Receding gums are a condition where the gum tissue surrounding the teeth draws back or wears away. In doing so, the process reveals more of the tooth or tooth rot. Gum recession is a very common and correctable dental problem, and a significant reason for the prevalence of this condition is that most affected people are not aware of it, largely because the process occurs so gradually.
Why Do Gums Recede?
Gum disease is the primary cause of gum recession.
Genetics: More than 30 percent of all people are predisposed.
Aggressive tooth brushing can damage the gums.
Tobacco products cause it.
Grinding or clenching of the teeth, especially during sleep, causes it.
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The gums will be increasingly sensitive and inflamed.
The gums will become increasingly susceptible to disease-causing bacteria.
Supporting tissue and bone structure will degrade.
How to Identify if Your Gums Are Receding
It is important to recognize that it may not be possible to identify receding gums based on visual evidence alone. Identification should start with regular checkups with a dentist. There are, however, signs that the person can look for to identify receding gums even before a dentist could.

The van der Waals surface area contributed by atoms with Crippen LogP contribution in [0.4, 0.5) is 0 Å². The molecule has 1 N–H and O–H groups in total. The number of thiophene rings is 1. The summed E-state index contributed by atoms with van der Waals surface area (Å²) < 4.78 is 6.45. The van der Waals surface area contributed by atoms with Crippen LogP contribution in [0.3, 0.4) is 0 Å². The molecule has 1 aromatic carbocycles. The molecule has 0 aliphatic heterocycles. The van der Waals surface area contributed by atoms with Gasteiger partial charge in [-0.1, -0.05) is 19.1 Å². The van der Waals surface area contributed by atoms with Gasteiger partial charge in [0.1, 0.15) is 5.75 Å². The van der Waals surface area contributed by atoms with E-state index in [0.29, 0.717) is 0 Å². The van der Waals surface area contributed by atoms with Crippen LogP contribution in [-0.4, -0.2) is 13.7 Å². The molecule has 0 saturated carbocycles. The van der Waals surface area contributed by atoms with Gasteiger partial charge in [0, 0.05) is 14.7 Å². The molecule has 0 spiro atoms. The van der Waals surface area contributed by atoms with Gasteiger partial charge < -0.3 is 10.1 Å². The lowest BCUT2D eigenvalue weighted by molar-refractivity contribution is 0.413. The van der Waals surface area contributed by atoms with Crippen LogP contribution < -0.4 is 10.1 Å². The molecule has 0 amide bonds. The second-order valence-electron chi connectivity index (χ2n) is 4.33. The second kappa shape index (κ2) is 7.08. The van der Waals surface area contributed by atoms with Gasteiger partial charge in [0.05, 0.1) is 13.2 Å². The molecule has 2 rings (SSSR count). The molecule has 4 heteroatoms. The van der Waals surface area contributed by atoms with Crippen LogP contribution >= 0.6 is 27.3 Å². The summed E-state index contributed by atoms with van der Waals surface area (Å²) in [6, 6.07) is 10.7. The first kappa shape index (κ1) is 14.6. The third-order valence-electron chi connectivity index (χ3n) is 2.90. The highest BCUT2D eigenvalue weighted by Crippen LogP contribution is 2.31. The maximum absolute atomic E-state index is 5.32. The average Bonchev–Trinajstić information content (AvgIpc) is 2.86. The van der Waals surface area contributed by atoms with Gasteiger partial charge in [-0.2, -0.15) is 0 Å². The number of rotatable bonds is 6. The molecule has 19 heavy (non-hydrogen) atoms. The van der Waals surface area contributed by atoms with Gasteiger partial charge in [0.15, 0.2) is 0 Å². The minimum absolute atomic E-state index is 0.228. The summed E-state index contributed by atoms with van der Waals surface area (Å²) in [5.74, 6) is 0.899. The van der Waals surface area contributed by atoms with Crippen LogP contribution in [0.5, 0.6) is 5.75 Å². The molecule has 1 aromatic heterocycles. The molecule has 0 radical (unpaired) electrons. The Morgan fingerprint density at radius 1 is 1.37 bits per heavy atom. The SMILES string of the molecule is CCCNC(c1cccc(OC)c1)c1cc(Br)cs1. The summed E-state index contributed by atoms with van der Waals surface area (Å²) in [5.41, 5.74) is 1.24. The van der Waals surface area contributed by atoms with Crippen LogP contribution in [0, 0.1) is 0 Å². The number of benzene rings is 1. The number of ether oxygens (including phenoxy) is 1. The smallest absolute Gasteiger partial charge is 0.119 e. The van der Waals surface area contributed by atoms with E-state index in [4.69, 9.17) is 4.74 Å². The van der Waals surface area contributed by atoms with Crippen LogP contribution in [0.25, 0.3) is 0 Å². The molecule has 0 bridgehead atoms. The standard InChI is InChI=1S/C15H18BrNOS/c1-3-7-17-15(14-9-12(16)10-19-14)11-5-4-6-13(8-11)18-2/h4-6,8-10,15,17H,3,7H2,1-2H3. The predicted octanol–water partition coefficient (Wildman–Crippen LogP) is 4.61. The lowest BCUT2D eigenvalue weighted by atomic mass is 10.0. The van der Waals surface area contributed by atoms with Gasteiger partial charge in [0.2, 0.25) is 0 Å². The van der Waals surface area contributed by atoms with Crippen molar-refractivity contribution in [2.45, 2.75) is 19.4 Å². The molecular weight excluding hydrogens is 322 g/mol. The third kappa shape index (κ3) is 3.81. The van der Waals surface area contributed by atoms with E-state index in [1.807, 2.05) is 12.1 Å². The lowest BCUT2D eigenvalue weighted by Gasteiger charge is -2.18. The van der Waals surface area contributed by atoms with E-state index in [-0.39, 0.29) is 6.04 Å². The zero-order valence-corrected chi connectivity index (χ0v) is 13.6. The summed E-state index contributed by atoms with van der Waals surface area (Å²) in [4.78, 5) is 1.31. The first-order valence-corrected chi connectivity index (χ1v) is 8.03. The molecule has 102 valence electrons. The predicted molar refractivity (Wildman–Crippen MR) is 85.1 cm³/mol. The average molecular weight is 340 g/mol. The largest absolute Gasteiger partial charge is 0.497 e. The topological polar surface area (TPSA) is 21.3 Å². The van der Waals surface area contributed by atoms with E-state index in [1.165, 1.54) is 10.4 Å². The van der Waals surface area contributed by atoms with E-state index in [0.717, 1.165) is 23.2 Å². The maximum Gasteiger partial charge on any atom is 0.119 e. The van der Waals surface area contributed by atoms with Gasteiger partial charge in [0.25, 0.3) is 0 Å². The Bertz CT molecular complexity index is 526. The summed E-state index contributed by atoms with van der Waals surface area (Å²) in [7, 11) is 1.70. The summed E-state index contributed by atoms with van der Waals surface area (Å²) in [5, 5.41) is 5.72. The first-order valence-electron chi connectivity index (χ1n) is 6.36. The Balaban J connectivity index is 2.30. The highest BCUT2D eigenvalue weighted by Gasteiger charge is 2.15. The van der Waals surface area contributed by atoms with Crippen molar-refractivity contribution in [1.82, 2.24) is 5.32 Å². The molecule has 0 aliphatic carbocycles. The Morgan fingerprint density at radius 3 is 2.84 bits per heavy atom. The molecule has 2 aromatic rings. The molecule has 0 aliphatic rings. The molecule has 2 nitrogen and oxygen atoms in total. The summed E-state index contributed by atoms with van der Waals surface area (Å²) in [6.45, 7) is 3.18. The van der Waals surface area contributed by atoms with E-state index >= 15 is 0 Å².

Look at the teeth during each brushing. If they start to seem longer, then that may be an indication of recession, so set a dentist appointment as soon as possible.
Increased sensitivity is usually one of the first symptoms of gum recession and other conditions. Never take sudden increased tooth sensitivity lightly.
Notch at the Gum Line
Feel where the gum meets the tooth. If there has been recession, then there will likely be a minor notch or indentation that is detectable by touch.
What Are My Options in Treating Receding Gums?
Minor gum recession is reversible through prevention. Quit smoking. Take good care of the mouth consistently. Visit a dentist on a regular basis.
If inflammation has occurred, then a dentist will prescribe antibiotics to combat it.
A dentist can undo gum recession by performing a deep cleaning of the area where recession is occurring. This process includes tooth scaling, root planning and smoothing of any exposed root area.
Pocket Depth Reduction
During this process, the dentist removes the bacteria and then secures the receded gum back into place over the exposed root.
If there has been bone damage, then it is likely necessary to regenerate the lost bone and tissue. This process is similar to pocket depth reduction, but after folding back the receded skin, the dentist will use a regenerative material to stimulate the regrowth.
Soft Tissue Graft
Sometimes it is not possible to regenerate tissue. In this case, the dentist will perform a graft. Usually, the dentist will take skin from the roof of the mouth and/or beneath the tongue to perform the graft.